James Anderson is adamant England’s batsmen have what it takes to pull off another famous draw in South Africa on the final day of the fourth Test at Centurion.
The tourists have it all to do on the last day to preserve their 2-0 series lead after closing on 52 for three in pursuit of an unlikely 382.
England have a reputation of completing great escapes in South Africa, twice denying the hosts victories during their drawn series in 2009/10.
Graham Onions was the hero at the death on both occasions, helping Paul Collingwood repel the Proteas in the first Test here at Centurion and then doing the same alongside Graeme Swann two matches later at Newlands.
Anderson played in both those nail-biting encounters and is confident his side can frustrate South Africa yet again tomorrow to ensure they do not end a successful tour with a defeat.
“I think with the situation of the series, having won the series, we don’t want to go out on a damp note,” the Lancastrian, who also played in dramatic draws at Cardiff in 2009 and Auckland in 2013, told ecb.co.uk. “There is a really good chance tomorrow.
“We saw James Taylor and Joe Root play really well to get us through the night. If they can build on their partnership tomorrow, hopefully the ball will go a bit softer and the pitch will do a bit less, and we can get through the day.
“I have been involved in a game here, last time we were here in 2009, where it was left to Graham Onions and Paul Collingwood to see us through.
“There is always that glimmer of hope. If we get a few people in on that pitch then we can give it a go and see where we can get to.”
Anderson admitted it was a day of “frustration” after England struggled to build on a promising start.
England’s leading Test wicket-taker displayed his class with the ball this morning, removing Stephen Cook and AB de Villiers in the space of three balls to give his side hope of limiting South Africa.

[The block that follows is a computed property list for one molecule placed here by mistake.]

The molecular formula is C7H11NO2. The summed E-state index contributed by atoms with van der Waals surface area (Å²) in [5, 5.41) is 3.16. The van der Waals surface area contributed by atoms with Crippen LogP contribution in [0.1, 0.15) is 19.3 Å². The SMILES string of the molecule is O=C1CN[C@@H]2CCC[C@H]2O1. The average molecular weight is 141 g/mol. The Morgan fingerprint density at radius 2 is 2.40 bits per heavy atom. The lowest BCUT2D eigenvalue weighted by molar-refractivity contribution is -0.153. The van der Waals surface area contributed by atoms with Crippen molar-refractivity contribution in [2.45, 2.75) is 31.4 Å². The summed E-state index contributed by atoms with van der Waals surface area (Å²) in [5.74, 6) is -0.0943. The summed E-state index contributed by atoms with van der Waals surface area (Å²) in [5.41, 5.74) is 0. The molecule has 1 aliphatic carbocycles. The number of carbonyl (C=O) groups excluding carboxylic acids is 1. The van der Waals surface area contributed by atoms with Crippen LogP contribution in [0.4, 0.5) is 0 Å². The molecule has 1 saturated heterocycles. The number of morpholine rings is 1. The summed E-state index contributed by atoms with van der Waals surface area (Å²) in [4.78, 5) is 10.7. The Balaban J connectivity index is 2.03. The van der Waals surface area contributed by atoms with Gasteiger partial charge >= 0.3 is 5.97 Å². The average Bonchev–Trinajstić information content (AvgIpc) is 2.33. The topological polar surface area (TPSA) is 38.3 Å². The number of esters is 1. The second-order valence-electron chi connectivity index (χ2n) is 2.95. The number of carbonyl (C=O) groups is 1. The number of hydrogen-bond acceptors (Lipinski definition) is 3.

— England Cricket (@englandcricket) January 25, 2016
“This morning we thought we had a chance in the game if we got some early wickets, which we did, but we couldn’t quite capitalise on that,” Anderson said.
“It would have meant bowling them out and leaving ourselves 250-300 to chase down. But, as it is, it is a bit more than that and losing three wickets tonight is not ideal.
“We have been in this situation plenty of times before. It is going to be a tough ask to bat out the day tomorrow, but we will give it a really good go.”
Anderson finally got the rewards his bowling on this tour deserved, utilising the cloud cover on offer this morning to take out Cook and De Villiers.
“I felt like I bowled pretty well throughout the series but not got the wickets I would have liked to have got,” he said.
“It was nice to get a few today, get a couple of breakthroughs early. It has been pretty disappointing for me but I don’t feel like I have bowled particularly badly.”
On dismissing South Africa skipper De Villiers, who before this Test suggested Anderson had lost his pace, the Englishman said: “It was mentioned when I got the wicket that this game has got a funny way of biting you if you say the wrong things in the media.
“It was nice to get him out. It was frustrating for us. We thought we could get a few more and maybe bowl them out but it wasn’t to be.”
Anderson’s dismissal of Cook, caught behind by Jonny Bairstow for 25, was his 432nd in Tests and moved him past Sir Richard Hadlee into seventh on the all-time wicket list.
But Anderson said: “They (records) are not important right now. My job is to try and help England win games of cricket and try and take as many wickets as I possibly can to do that, putting us in winning positions. I concentrate on that and let everything else take care of itself.”
Anderson has struck up a brilliant new-ball pairing with Stuart Broad over the years for England and, having seen his team-mate storm to the top of the International Cricket Council Test bowling rankings following his heroics in Johannesburg, heaped praise on him.
“He has been fantastic,” Anderson said. “I have thoroughly enjoyed playing with him and forging a partnership with him. He is getting rewards now.
“He is number one in the world, which is an amazing achievement, and he deserves all the success he gets because he puts in so much hard work. He is fantastic to watch at the other end.”